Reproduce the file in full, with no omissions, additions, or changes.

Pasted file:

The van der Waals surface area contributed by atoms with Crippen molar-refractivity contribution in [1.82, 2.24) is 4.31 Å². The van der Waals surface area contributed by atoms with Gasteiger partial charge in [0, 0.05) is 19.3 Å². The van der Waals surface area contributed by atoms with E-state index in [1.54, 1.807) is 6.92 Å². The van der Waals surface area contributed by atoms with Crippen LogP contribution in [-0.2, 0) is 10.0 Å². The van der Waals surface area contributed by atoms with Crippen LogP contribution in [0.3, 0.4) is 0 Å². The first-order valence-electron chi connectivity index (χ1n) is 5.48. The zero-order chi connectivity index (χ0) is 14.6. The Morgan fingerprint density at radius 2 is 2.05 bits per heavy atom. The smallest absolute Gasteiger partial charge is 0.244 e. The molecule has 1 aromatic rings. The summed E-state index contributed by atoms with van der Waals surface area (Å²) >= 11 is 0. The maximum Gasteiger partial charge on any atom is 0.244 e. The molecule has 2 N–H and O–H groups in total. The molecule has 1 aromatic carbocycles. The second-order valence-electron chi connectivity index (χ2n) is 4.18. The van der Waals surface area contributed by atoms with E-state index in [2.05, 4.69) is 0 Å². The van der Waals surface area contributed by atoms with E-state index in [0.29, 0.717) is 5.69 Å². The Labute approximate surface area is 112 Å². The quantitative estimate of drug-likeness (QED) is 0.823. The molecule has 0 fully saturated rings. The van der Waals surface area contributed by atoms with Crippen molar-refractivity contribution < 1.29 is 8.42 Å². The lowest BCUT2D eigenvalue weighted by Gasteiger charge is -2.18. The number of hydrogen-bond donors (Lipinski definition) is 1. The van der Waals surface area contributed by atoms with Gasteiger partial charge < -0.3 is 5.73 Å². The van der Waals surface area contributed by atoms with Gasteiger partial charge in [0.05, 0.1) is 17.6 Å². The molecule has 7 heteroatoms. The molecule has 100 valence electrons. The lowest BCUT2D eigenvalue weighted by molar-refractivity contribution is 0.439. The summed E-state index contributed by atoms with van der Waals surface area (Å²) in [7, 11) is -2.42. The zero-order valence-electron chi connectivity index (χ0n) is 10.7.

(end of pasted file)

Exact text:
The van der Waals surface area contributed by atoms with Crippen molar-refractivity contribution in [1.82, 2.24) is 4.31 Å². The van der Waals surface area contributed by atoms with Gasteiger partial charge in [0, 0.05) is 19.3 Å². The van der Waals surface area contributed by atoms with E-state index in [1.54, 1.807) is 6.92 Å². The van der Waals surface area contributed by atoms with Crippen LogP contribution in [-0.2, 0) is 10.0 Å². The van der Waals surface area contributed by atoms with Crippen LogP contribution in [0.3, 0.4) is 0 Å². The first-order valence-electron chi connectivity index (χ1n) is 5.48. The zero-order chi connectivity index (χ0) is 14.6. The Morgan fingerprint density at radius 2 is 2.05 bits per heavy atom. The smallest absolute Gasteiger partial charge is 0.244 e. The molecule has 1 aromatic rings. The summed E-state index contributed by atoms with van der Waals surface area (Å²) >= 11 is 0. The maximum Gasteiger partial charge on any atom is 0.244 e. The molecule has 2 N–H and O–H groups in total. The molecule has 1 aromatic carbocycles. The second-order valence-electron chi connectivity index (χ2n) is 4.18. The van der Waals surface area contributed by atoms with E-state index in [2.05, 4.69) is 0 Å². The van der Waals surface area contributed by atoms with E-state index in [0.29, 0.717) is 5.69 Å². The Labute approximate surface area is 112 Å². The quantitative estimate of drug-likeness (QED) is 0.823. The molecule has 0 fully saturated rings. The van der Waals surface area contributed by atoms with Crippen molar-refractivity contribution < 1.29 is 8.42 Å². The lowest BCUT2D eigenvalue weighted by Gasteiger charge is -2.18. The number of hydrogen-bond donors (Lipinski definition) is 1. The van der Waals surface area contributed by atoms with Gasteiger partial charge < -0.3 is 5.73 Å². The van der Waals surface area contributed by atoms with Gasteiger partial charge in [0.05, 0.1) is 17.6 Å². The molecule has 7 heteroatoms. The molecule has 100 valence electrons. The lowest BCUT2D eigenvalue weighted by molar-refractivity contribution is 0.439. The summed E-state index contributed by atoms with van der Waals surface area (Å²) in [7, 11) is -2.42. The zero-order valence-electron chi connectivity index (χ0n) is 10.7.